The Shame of the Alcoholic

The Huffington Post:

This month in Cleveland a woman was caught swerving her car onto a sidewalk, illegally passing a school bus full of children. A judge sentenced her to stand on the street corner wearing a sign that read, “Only an idiot would drive around a school bus.” In Arlington, Tex., a billboard features mug shots of suspected johns, with the words, “This could be you.”

The scientists wanted to see if shameful body language correlated with mental and physical health, and especially with successful sobriety, four months later. This is the time window during which most newly recovered alcoholics will relapse, and indeed more than half the volunteers never made it back to the lab. But with those who did, there was an unmistakable connection between shame and relapse. The alcoholics who were most ashamed about their last drink — typically a humiliating experience — were much more likely to relapse. Their relapses were also more severe, involving much more drinking, and they were more likely to suffer other declines in health. In short, as described in a future issue of the journal Clinical Psychological Science, feelings of shame do not appear to promote sobriety or protect against future problematic drinking — indeed the opposite.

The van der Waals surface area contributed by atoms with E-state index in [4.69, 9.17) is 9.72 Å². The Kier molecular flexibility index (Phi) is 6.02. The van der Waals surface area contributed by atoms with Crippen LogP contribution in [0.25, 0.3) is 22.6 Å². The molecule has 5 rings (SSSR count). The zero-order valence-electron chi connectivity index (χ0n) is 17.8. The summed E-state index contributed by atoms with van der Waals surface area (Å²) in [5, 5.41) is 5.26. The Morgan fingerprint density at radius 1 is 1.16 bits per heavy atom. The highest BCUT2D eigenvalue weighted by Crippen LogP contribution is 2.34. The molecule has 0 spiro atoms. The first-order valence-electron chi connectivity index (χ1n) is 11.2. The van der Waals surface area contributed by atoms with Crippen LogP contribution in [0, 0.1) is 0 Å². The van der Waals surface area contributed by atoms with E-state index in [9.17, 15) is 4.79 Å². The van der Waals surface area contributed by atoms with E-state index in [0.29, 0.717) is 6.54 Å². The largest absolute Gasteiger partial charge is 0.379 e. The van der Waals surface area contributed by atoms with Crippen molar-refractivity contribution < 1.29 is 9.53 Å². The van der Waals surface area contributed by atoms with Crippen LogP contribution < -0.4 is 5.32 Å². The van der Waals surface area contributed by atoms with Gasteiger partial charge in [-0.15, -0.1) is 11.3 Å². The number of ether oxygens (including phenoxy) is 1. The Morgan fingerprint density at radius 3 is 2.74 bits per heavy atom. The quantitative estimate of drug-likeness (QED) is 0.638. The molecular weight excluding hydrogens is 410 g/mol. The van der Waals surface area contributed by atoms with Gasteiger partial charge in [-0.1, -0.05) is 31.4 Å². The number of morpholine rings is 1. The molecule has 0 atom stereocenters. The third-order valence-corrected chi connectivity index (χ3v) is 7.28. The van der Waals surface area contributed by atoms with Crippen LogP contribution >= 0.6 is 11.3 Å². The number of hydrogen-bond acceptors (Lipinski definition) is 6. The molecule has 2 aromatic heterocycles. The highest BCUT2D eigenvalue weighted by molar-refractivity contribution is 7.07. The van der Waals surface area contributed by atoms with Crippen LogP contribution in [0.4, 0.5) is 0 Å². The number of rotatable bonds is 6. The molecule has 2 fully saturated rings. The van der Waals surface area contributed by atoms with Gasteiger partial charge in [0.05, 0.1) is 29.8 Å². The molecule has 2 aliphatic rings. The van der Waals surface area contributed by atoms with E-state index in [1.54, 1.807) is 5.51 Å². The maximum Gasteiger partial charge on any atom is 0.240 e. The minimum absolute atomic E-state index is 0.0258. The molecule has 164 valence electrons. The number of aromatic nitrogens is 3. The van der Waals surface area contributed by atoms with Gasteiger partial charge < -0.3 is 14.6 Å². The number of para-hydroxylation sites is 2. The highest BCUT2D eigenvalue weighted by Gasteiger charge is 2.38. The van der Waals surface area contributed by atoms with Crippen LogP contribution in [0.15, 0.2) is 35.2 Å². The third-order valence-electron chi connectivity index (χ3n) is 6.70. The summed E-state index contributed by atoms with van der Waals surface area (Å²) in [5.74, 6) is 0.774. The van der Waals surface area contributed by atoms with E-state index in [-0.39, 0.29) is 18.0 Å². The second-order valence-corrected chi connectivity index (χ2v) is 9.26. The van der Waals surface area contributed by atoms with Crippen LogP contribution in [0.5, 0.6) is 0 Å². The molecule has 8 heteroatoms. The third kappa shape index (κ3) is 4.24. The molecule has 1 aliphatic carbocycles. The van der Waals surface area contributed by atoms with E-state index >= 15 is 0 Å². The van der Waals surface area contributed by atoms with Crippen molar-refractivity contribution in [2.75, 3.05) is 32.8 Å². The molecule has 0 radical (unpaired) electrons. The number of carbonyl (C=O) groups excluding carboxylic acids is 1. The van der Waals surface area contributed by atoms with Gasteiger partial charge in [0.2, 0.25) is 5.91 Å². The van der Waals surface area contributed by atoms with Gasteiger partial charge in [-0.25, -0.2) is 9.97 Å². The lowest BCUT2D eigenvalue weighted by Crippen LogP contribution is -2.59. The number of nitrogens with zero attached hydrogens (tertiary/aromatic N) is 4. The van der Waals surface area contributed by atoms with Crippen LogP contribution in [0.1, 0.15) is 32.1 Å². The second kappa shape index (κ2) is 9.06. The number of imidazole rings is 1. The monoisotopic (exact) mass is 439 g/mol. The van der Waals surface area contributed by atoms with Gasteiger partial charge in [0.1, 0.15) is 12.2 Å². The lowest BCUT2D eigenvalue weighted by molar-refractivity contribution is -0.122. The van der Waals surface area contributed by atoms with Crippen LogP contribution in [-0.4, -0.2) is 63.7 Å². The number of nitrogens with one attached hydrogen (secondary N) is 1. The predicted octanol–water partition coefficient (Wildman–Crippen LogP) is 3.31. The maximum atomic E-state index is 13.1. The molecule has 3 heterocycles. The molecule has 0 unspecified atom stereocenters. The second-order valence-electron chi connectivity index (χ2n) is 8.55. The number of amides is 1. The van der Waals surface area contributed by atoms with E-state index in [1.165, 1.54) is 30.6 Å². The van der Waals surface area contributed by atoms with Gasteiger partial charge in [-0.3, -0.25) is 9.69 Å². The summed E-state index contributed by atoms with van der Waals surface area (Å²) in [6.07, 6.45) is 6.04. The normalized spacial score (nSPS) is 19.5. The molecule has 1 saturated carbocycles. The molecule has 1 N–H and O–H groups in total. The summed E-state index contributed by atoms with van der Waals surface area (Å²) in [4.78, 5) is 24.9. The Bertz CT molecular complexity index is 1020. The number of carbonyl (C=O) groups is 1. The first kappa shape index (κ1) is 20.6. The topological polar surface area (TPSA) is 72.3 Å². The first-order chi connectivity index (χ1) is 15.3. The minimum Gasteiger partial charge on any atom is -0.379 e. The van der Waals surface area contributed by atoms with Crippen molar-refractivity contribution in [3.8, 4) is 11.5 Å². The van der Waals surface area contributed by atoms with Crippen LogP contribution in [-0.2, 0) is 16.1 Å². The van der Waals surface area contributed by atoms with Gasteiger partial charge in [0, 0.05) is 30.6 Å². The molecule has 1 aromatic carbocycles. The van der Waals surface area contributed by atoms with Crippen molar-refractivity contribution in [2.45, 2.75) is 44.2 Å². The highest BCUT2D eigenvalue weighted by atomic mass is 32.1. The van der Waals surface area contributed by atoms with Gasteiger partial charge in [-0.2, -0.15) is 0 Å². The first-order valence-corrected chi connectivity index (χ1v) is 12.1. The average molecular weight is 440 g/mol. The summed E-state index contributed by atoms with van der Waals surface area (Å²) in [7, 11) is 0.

Read the whole story: The Huffington Post

Wray Herbert is an author and award-winning journalist who writes two popular blogs for APS, We’re Only Human and Full Frontal Psychology.

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